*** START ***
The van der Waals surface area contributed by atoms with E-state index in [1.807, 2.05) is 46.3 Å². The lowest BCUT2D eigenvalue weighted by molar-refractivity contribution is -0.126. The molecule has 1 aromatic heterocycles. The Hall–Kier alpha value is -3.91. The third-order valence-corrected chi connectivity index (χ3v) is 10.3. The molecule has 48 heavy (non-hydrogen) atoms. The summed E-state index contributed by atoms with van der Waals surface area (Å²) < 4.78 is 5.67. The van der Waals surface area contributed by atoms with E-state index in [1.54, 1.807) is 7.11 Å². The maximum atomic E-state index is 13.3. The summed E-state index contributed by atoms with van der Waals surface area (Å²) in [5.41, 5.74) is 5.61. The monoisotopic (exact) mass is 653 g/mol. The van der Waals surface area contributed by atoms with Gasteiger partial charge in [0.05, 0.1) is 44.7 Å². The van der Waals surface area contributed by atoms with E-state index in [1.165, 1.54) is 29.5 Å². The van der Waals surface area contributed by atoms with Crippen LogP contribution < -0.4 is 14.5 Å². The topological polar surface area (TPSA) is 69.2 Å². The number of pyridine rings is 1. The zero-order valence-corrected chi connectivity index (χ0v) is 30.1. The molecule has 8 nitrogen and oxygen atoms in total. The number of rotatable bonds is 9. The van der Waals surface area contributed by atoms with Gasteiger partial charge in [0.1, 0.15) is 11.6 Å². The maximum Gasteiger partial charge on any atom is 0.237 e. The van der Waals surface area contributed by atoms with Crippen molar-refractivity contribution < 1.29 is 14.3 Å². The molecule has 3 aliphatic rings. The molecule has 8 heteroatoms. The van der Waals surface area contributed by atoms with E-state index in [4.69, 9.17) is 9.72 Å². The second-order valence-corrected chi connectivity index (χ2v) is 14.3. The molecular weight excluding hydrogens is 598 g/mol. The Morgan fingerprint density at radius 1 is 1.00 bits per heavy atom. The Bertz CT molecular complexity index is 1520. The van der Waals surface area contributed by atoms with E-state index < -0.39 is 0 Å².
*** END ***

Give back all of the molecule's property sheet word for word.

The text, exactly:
The van der Waals surface area contributed by atoms with E-state index in [1.807, 2.05) is 46.3 Å². The lowest BCUT2D eigenvalue weighted by molar-refractivity contribution is -0.126. The molecule has 1 aromatic heterocycles. The Hall–Kier alpha value is -3.91. The third-order valence-corrected chi connectivity index (χ3v) is 10.3. The molecule has 48 heavy (non-hydrogen) atoms. The summed E-state index contributed by atoms with van der Waals surface area (Å²) < 4.78 is 5.67. The van der Waals surface area contributed by atoms with E-state index in [1.54, 1.807) is 7.11 Å². The maximum atomic E-state index is 13.3. The summed E-state index contributed by atoms with van der Waals surface area (Å²) in [5.41, 5.74) is 5.61. The monoisotopic (exact) mass is 653 g/mol. The van der Waals surface area contributed by atoms with Gasteiger partial charge in [0.05, 0.1) is 44.7 Å². The van der Waals surface area contributed by atoms with E-state index in [1.165, 1.54) is 29.5 Å². The van der Waals surface area contributed by atoms with Crippen LogP contribution < -0.4 is 14.5 Å². The topological polar surface area (TPSA) is 69.2 Å². The number of pyridine rings is 1. The zero-order valence-corrected chi connectivity index (χ0v) is 30.1. The molecule has 8 nitrogen and oxygen atoms in total. The number of rotatable bonds is 9. The van der Waals surface area contributed by atoms with Gasteiger partial charge in [0.1, 0.15) is 11.6 Å². The maximum Gasteiger partial charge on any atom is 0.237 e. The van der Waals surface area contributed by atoms with Crippen molar-refractivity contribution < 1.29 is 14.3 Å². The molecule has 3 aliphatic rings. The molecule has 8 heteroatoms. The van der Waals surface area contributed by atoms with E-state index in [4.69, 9.17) is 9.72 Å². The second-order valence-corrected chi connectivity index (χ2v) is 14.3. The molecular weight excluding hydrogens is 598 g/mol. The Morgan fingerprint density at radius 1 is 1.00 bits per heavy atom. The Bertz CT molecular complexity index is 1520. The van der Waals surface area contributed by atoms with E-state index < -0.39 is 0 Å².